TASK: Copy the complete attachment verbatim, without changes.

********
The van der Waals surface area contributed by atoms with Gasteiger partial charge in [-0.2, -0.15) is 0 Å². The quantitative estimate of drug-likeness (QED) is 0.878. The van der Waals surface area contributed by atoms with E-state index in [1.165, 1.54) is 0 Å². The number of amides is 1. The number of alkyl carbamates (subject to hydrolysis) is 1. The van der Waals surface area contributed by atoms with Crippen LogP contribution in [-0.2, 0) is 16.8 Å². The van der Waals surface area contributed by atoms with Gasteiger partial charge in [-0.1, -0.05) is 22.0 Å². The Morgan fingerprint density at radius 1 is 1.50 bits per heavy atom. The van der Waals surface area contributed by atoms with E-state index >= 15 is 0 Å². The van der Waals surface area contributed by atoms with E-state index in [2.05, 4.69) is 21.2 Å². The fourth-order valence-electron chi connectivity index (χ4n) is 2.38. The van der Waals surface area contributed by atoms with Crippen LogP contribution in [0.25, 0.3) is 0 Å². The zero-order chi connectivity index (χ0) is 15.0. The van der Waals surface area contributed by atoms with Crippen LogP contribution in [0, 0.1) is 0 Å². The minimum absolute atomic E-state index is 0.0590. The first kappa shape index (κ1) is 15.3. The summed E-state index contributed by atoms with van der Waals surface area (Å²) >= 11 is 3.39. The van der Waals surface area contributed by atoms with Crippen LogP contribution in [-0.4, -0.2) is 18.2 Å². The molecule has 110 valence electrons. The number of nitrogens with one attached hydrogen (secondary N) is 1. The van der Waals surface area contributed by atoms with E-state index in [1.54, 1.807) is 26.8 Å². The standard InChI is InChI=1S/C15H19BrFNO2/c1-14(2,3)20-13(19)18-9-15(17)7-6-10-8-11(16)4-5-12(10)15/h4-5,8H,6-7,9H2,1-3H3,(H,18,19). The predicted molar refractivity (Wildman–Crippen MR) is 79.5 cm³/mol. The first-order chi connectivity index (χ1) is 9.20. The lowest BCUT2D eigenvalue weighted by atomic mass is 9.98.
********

The van der Waals surface area contributed by atoms with Gasteiger partial charge in [-0.2, -0.15) is 0 Å². The quantitative estimate of drug-likeness (QED) is 0.878. The van der Waals surface area contributed by atoms with E-state index in [1.165, 1.54) is 0 Å². The number of amides is 1. The number of alkyl carbamates (subject to hydrolysis) is 1. The van der Waals surface area contributed by atoms with Crippen LogP contribution in [-0.2, 0) is 16.8 Å². The van der Waals surface area contributed by atoms with Gasteiger partial charge in [-0.1, -0.05) is 22.0 Å². The Morgan fingerprint density at radius 1 is 1.50 bits per heavy atom. The van der Waals surface area contributed by atoms with E-state index >= 15 is 0 Å². The van der Waals surface area contributed by atoms with E-state index in [2.05, 4.69) is 21.2 Å². The fourth-order valence-electron chi connectivity index (χ4n) is 2.38. The van der Waals surface area contributed by atoms with Crippen LogP contribution in [0.25, 0.3) is 0 Å². The zero-order chi connectivity index (χ0) is 15.0. The van der Waals surface area contributed by atoms with Crippen LogP contribution in [0, 0.1) is 0 Å². The minimum absolute atomic E-state index is 0.0590. The first kappa shape index (κ1) is 15.3. The summed E-state index contributed by atoms with van der Waals surface area (Å²) >= 11 is 3.39. The van der Waals surface area contributed by atoms with Crippen LogP contribution in [-0.4, -0.2) is 18.2 Å². The molecule has 110 valence electrons. The number of nitrogens with one attached hydrogen (secondary N) is 1. The van der Waals surface area contributed by atoms with E-state index in [1.54, 1.807) is 26.8 Å². The standard InChI is InChI=1S/C15H19BrFNO2/c1-14(2,3)20-13(19)18-9-15(17)7-6-10-8-11(16)4-5-12(10)15/h4-5,8H,6-7,9H2,1-3H3,(H,18,19). The predicted molar refractivity (Wildman–Crippen MR) is 79.5 cm³/mol. The first-order chi connectivity index (χ1) is 9.20. The lowest BCUT2D eigenvalue weighted by atomic mass is 9.98.